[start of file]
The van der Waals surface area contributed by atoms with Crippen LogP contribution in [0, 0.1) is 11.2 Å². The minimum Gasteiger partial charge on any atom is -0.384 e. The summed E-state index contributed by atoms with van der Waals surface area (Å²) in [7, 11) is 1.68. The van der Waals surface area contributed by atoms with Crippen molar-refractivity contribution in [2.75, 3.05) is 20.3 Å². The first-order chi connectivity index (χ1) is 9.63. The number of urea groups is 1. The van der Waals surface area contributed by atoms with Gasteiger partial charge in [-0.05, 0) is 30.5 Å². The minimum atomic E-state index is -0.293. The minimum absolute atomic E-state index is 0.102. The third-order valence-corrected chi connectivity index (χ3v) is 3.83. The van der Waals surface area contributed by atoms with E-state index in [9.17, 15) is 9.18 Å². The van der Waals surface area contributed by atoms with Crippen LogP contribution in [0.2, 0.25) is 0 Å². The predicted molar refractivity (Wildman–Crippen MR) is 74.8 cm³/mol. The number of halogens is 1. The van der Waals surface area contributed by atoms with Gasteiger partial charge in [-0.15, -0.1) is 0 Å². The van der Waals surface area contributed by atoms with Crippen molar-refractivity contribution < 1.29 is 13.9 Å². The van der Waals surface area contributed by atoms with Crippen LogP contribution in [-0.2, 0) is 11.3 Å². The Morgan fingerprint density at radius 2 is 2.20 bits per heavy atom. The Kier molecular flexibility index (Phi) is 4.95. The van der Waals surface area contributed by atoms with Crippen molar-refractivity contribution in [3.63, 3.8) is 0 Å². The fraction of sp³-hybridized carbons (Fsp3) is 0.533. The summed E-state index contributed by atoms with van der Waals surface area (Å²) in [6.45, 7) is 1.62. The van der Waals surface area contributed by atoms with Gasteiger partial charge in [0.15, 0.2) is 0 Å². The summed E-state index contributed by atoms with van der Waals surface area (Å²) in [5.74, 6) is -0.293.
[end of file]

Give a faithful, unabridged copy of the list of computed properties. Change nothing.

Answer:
The van der Waals surface area contributed by atoms with Crippen LogP contribution in [0, 0.1) is 11.2 Å². The minimum Gasteiger partial charge on any atom is -0.384 e. The summed E-state index contributed by atoms with van der Waals surface area (Å²) in [7, 11) is 1.68. The van der Waals surface area contributed by atoms with Crippen molar-refractivity contribution in [2.75, 3.05) is 20.3 Å². The first-order chi connectivity index (χ1) is 9.63. The number of urea groups is 1. The van der Waals surface area contributed by atoms with Gasteiger partial charge in [-0.05, 0) is 30.5 Å². The minimum atomic E-state index is -0.293. The minimum absolute atomic E-state index is 0.102. The third-order valence-corrected chi connectivity index (χ3v) is 3.83. The van der Waals surface area contributed by atoms with E-state index in [9.17, 15) is 9.18 Å². The van der Waals surface area contributed by atoms with Crippen LogP contribution in [0.2, 0.25) is 0 Å². The predicted molar refractivity (Wildman–Crippen MR) is 74.8 cm³/mol. The number of halogens is 1. The van der Waals surface area contributed by atoms with Gasteiger partial charge in [-0.15, -0.1) is 0 Å². The van der Waals surface area contributed by atoms with Crippen molar-refractivity contribution < 1.29 is 13.9 Å². The van der Waals surface area contributed by atoms with Crippen LogP contribution in [-0.2, 0) is 11.3 Å². The Morgan fingerprint density at radius 2 is 2.20 bits per heavy atom. The Kier molecular flexibility index (Phi) is 4.95. The van der Waals surface area contributed by atoms with Crippen molar-refractivity contribution in [3.63, 3.8) is 0 Å². The fraction of sp³-hybridized carbons (Fsp3) is 0.533. The summed E-state index contributed by atoms with van der Waals surface area (Å²) in [6.45, 7) is 1.62. The van der Waals surface area contributed by atoms with Gasteiger partial charge in [0.15, 0.2) is 0 Å². The summed E-state index contributed by atoms with van der Waals surface area (Å²) in [5.74, 6) is -0.293.